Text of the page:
Baba Herman Ferguson

We have a common oppressor, a common exploiter, and a common discriminator…Once we all realize that we have a common enemy,
then we unite, on the basis of what we have in common…” – Malcolm X, Message to the Grassroots



The Malcolm X Commemoration Committee sadly announces that our founding chairman and longtime leader, Baba Herman Ferguson passed away on Thursday, September 25th.
He was 93.

He died quietly and comfortably in the company of his wife and first comrade, Mama Iyaluua Ferguson, his successor Dequi Sadiki, freedom fighter Pam Afrika and other family members.

“We have lost an enormous freedom fighter and a great man in Herman Ferguson, a pioneer of the New Afrikan nation, a man whose entire life has been devoted to the liberation of our people,” said Dequi Sadiki, his succeeding chair emphatically. “A man of commitment, great courage and principle, a man who had no price and no fear, who we could all emulate just like so many have emulated Malcolm himself and not go wrong.”

In 1992, when the late judge Bruce Wright ordered his release from prison, Baba Herman brought together surviving members of the Organization of Afro-American Unity (OAAU) to do something about the efforts at that time to commercialize Malcolm’s legacy through academic distortion, a Hollywood film and the commercializing of his image.

What emerged from that was the Malcolm X Commemoration Committee, who included at that time OAAU members, Yuri Kochiyama, Jean Reynolds, Butch Gladstone, each of whom has since passed, Earl Grant and Selma Sparks. In addition, other Malcolm devotees, such as author-educator-activist Sam Anderson, who went onto to start the Malcolm X Museum, attorney Joan Gibbs, Bruce Ellis, retired educator Rosa Ellis and Zayid Muhammad, rounded out the group.

Under Baba Herman’s stewardship, they expanded the annual pilgrimage to Malcolm’s gravesite. They hosted what has now become an institutionalized event, the annual dinner tribute to the families of Black political prisoners. They launched an in-class oral history project called Malcolm X In The Classroom, where members would go into New York City classrooms and talk about this incredible legacy. They helped forge the New Afrikan Liberation Front, which established the closing down of businesses along 125th Street on May 19th, as an act of community self-determination in honor of Malcolm’s birthday.

They produced a short video bio-montage on Malcolm called ‘Taking It On.’ During that period, Baba Herman and Mama Iyaluua would also institute Nation Time newspaper! Initially, Nation Time was to be the voice of the New Afrikan Liberation Front. It would become the most consistently running news vehicle that the New Afrikan Independence Movement has ever had, having run for ten years! Later, they would also develop a Malcolm X Essay Contest for the schools as well.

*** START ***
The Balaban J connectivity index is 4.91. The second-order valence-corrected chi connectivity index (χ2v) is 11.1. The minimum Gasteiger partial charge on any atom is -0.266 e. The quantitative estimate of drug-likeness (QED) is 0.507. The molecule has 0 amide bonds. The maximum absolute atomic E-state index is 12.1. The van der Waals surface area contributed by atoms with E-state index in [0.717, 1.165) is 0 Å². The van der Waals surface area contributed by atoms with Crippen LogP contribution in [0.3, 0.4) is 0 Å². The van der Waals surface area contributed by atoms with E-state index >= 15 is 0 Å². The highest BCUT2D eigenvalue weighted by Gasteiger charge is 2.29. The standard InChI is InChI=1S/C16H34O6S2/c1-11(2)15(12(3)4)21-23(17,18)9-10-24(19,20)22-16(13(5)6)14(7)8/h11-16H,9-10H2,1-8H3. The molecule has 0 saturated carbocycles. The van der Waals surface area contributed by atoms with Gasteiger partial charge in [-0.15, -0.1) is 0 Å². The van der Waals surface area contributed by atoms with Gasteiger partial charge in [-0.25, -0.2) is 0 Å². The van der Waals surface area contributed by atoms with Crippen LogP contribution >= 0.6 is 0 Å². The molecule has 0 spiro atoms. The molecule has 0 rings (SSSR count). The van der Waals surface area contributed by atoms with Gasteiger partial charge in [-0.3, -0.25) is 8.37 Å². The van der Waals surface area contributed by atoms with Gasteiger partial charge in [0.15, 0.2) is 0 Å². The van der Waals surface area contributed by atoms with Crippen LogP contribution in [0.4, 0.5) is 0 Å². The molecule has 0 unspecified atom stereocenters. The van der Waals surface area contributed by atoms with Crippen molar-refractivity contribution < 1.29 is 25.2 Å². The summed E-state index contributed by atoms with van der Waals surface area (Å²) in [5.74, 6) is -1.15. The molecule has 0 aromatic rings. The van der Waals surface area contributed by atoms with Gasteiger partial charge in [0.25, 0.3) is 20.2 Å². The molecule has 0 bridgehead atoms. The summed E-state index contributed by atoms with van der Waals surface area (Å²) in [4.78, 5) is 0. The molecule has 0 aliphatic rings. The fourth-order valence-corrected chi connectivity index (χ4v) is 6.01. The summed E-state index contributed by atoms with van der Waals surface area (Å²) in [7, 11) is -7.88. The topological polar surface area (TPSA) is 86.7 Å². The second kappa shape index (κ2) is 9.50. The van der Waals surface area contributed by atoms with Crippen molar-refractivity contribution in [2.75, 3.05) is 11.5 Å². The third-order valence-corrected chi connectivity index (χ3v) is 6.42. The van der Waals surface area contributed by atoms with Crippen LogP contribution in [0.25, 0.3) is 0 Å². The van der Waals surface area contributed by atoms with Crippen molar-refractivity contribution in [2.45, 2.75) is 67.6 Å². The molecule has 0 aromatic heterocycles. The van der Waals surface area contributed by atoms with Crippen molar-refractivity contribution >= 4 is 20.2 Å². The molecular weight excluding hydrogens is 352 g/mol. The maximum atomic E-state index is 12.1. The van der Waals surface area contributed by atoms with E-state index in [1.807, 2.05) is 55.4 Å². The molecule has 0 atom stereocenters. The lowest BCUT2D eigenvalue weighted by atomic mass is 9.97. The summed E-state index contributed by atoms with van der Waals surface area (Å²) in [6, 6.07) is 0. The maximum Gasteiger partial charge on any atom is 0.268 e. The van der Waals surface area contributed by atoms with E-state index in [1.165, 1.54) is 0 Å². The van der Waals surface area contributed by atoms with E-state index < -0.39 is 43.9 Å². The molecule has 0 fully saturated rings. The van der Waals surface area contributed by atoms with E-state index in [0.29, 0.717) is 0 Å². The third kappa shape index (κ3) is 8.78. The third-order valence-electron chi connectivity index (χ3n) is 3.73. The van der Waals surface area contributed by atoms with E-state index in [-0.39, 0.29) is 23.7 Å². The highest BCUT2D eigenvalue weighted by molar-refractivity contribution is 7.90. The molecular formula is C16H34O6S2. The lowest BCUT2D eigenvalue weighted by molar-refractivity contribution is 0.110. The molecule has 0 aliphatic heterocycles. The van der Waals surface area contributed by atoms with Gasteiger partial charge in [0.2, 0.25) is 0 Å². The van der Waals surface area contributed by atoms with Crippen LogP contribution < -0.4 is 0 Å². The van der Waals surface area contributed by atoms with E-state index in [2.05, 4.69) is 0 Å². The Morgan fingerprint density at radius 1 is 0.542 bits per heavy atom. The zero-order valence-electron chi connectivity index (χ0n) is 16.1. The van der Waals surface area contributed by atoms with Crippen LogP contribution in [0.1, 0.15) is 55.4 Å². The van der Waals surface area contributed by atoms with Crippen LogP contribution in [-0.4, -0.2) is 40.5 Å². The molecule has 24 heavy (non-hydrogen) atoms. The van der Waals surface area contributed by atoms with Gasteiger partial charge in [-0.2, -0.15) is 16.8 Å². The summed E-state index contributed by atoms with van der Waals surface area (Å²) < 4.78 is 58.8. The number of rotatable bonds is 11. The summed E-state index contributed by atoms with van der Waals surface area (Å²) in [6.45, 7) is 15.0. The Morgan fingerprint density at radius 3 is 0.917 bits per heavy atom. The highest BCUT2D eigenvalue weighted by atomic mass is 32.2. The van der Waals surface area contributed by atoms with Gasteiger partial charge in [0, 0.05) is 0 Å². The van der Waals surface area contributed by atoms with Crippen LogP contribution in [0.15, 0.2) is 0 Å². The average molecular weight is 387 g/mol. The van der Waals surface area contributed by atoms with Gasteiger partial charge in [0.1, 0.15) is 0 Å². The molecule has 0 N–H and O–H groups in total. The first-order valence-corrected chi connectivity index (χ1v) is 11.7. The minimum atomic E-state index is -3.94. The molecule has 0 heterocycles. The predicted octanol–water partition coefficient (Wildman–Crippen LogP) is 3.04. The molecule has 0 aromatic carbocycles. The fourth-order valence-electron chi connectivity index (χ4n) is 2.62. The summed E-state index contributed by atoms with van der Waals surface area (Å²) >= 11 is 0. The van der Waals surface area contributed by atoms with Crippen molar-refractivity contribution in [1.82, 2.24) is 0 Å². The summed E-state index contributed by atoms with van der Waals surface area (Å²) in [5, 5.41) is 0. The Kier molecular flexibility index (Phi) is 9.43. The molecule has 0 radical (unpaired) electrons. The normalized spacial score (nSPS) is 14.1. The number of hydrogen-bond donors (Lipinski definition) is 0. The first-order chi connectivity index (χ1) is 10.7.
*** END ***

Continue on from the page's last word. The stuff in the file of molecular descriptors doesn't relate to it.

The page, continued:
In 1997, along with the late Safiya Bukhari-Alston, he helped launch the Jericho Movement to free political prisoners.

“His was the only draft in my life that I ever answered,” recalled Zayid Muhammad, the organization’s press officer.

“Make no mistake about it, Baba Herman was our rock, our glue who held us together and shaped our direction, identity and character,” he finished.

Mani Gilyard, who also served as his succeeding co-chair, echoed those sentiments.

“Herman unquestionably cut out the mold of our work and how it was to be done,” he said. “Once he retired, all we had to do was to follow the mold.”

Herman Ferguson was born on December 31, 1920. After years in the military, he went into education and was a principal in the NYC school system when he would meet and later join Malcolm X.
He was on the OAAU’s Education Committee and was there on that fateful day in 1965 when Malcolm was assassinated.

Unlike many OAAU members who chose to tactically retreat after the assassination, Herman boldly moved forward. He launched the Big Brothers Improvement Association in Queens. He ran for the NY state senate as an independent. He dared to establish the Jamaica Rifle and Pistol Association, which would become a training ground for a number of young activists who would later go into the Black Panther Party and the New Afrikan independence movement. Of course, he was one of the original signatories to the Declaration of Independence of the Provisional Government of the Republic New Afrika, one of modern Black nationalism’s boldest and yet unsung historical moments!
It was during this robust period of organizing that Baba Herman, as did so many others, became a serious COINTELPRO target. He was ultimately framed for conspiring to murder civil rights figures Whitney Young and Roy Wilkins. He would exile himself to Guyana rather than serve a wrongful imprisonment.

In Guyana, his nation-building orientation would serve him well. He would distinguish himself by serving in their armed forces, helping them develop their civil defense and retiring a full colonel in the Guyanese military. He was also a key official in their ministry of education.
In 1989, he sought to return to the states in an effort to clear his name. He would ultimately be taken right into custody upon landing in New York and made to serve his sentence from the earlier COINTELPRO-orchestrated conviction. When his case came before Judge Bruce Wright, he was released.

Upon his retirement from public life, Baba Herman, penned his long awaited memoirs, An Unlikely Warrior,, with the assistance of his wife, Iyaluua, which is considered a must read for serious students of Black Nationalism and of the legendary Black Radical Tradition.

Baba Herman will be memorialized in North Carolina on Saturday, October 4th. He will also be memorialized in New York at a later date.

Long Live Herman Ferguson!
Carry On The Tradition!
By Any Means Necessary!
Free The Land!

Zayid Muhammad,
Press officer

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